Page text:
Illegals in United States are Getting ID Cards from Home
January 29, 2003
More countries are following the lead of Mexico and issuing identification cards to their citizens living in the United States, including those here illegally. The digitally-coded, laminated cards do not list the holder's immigration status, but are being used as legal forms of identification for purposes ranging from opening bank accounts to applying for social services.
- Aware of Mexico's success in getting identification cards to its citizens living here, Guatemala, Honduras, Peru, El Salvador and even Poland have begun or are considering issuing cards of their own.
- Mexico issued nearly a million of the cards last year and Guatemala plans to make its own cards available to the estimated 327,000 Guatemalans living here.
- Hundreds of state and local governments, along with 798 police agencies and 74 banks, now accept the cards for identification purposes -- despite warnings by federal law-enforcement authorities of the potential for widespread fraud.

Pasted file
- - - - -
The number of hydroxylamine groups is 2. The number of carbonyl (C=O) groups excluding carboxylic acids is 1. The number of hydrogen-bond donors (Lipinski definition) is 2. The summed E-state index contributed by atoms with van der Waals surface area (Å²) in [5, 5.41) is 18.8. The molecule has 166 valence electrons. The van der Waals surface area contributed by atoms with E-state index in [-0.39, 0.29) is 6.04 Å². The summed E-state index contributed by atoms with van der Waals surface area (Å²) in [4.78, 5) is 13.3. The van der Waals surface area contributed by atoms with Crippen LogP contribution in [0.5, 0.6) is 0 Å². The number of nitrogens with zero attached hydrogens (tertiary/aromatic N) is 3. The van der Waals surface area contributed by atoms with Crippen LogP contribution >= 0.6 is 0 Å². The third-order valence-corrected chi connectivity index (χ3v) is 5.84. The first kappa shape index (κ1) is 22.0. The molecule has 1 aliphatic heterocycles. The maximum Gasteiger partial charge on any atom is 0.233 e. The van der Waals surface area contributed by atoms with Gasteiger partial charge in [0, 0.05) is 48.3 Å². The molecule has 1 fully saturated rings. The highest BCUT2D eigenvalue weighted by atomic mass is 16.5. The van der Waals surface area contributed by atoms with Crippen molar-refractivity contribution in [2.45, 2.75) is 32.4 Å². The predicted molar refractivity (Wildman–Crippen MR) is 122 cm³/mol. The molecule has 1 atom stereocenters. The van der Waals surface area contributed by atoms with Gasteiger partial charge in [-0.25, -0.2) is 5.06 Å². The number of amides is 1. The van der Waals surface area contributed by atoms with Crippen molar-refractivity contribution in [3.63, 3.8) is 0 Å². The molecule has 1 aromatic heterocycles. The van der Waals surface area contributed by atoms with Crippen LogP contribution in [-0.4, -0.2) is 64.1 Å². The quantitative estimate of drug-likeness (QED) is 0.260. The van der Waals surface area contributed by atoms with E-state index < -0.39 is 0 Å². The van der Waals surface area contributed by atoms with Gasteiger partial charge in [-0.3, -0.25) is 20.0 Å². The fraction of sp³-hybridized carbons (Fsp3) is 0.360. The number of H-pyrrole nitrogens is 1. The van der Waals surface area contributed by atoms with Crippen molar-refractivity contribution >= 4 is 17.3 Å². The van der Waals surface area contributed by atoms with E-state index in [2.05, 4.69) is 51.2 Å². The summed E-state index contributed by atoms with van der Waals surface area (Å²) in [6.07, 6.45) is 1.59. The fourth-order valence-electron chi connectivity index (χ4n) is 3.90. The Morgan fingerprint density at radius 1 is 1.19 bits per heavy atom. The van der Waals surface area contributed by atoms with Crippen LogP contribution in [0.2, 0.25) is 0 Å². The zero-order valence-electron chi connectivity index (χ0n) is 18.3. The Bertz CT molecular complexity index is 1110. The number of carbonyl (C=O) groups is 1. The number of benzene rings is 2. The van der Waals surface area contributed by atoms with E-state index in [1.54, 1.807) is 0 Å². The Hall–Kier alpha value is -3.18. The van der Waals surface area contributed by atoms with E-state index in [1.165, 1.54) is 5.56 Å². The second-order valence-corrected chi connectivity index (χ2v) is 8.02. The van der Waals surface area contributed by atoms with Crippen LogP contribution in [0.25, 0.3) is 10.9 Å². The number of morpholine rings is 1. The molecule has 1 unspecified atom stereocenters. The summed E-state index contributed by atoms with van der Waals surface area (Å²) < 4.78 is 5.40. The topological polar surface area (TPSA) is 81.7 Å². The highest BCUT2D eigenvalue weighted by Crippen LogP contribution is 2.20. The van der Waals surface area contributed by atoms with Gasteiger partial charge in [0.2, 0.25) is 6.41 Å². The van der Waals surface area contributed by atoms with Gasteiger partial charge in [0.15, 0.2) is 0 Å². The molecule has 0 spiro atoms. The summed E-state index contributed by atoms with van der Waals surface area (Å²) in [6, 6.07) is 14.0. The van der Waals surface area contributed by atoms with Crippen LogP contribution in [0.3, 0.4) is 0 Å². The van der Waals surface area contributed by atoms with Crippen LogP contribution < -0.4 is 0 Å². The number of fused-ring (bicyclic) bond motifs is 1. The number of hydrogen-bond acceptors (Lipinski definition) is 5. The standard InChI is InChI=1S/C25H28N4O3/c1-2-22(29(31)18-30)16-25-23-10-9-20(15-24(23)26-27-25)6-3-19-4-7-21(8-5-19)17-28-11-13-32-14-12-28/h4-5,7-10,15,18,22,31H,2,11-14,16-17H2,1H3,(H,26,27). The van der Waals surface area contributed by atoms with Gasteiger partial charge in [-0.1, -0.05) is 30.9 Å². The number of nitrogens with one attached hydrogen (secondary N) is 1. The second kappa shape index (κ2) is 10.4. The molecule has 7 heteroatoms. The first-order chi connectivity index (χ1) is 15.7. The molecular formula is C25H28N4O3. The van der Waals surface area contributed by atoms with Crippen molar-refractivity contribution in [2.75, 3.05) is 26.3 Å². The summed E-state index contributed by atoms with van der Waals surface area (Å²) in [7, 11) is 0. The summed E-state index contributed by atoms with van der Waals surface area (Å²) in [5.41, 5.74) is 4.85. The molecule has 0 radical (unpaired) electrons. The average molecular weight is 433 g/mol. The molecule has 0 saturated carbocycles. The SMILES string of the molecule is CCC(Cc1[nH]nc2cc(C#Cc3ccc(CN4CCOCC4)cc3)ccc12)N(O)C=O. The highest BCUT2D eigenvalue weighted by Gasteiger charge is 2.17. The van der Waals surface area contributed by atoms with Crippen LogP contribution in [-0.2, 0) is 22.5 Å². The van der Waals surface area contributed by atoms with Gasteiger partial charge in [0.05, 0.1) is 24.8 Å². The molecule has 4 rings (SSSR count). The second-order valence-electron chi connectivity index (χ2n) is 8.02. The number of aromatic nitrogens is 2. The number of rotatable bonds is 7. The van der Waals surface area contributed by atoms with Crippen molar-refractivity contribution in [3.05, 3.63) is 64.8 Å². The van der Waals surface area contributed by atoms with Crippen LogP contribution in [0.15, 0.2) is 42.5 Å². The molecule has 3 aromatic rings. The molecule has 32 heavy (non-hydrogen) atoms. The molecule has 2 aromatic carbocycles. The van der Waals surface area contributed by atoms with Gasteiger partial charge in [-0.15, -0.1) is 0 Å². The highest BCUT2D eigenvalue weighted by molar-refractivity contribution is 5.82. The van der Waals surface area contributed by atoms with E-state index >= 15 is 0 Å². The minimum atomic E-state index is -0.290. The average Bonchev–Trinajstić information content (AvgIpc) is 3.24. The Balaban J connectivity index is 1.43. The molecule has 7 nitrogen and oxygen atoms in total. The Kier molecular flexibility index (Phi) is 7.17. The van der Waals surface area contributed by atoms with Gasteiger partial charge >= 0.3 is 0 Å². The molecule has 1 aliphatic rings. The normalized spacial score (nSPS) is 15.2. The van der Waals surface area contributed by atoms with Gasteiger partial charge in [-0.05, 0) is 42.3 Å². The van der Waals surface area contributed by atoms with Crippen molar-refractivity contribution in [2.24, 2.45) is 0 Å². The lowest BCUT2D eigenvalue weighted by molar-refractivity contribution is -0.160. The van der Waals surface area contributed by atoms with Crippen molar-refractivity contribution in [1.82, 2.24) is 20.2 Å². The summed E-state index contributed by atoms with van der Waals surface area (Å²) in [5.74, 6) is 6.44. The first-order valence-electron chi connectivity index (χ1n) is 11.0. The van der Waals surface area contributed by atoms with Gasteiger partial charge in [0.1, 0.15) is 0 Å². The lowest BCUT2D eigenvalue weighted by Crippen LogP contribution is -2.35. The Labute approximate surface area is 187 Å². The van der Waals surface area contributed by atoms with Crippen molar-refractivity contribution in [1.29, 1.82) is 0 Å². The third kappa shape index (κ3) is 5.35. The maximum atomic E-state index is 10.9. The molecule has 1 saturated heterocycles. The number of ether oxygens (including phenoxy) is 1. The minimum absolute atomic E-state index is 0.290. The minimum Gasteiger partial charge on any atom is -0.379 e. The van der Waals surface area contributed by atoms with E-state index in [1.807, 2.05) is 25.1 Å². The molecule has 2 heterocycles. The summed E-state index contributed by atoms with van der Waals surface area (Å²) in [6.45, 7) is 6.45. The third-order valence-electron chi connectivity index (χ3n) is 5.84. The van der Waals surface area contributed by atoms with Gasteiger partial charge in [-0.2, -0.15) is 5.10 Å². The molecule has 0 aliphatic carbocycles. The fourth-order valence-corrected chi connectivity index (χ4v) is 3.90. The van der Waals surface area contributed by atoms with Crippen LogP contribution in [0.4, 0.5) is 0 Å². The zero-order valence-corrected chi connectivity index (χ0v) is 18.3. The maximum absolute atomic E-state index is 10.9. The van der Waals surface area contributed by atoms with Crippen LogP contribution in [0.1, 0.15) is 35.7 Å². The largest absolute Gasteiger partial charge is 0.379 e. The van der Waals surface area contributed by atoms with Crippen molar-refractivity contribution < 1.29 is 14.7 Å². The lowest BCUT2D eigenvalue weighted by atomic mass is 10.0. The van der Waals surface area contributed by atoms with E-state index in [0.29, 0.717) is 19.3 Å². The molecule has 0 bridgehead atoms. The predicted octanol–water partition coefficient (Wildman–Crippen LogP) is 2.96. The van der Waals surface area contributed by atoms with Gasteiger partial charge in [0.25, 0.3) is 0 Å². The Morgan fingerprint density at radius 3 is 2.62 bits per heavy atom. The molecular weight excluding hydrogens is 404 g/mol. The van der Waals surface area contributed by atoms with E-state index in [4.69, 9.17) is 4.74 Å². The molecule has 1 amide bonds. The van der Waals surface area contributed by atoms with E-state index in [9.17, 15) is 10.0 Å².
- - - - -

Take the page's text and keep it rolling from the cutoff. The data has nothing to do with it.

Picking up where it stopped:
- The cards are said to be of value only to illegals, since legal immigrants already have U.S. identification documents.
Mexican President Vicente Fox has reportedly overseen an active lobbying campaign to persuade U.S. mayors, police chiefs and bank presidents to accept the cards for identification purposes. But only 10 of Mexico's 32 states and districts have granted official recognition to the cards. Moreover, no major bank in Mexico accepts them.
Source: Jerry Seper, "More Countries Issue ID Cards to Illegal Aliens in U.S.," Washington Times, January 29, 2003.
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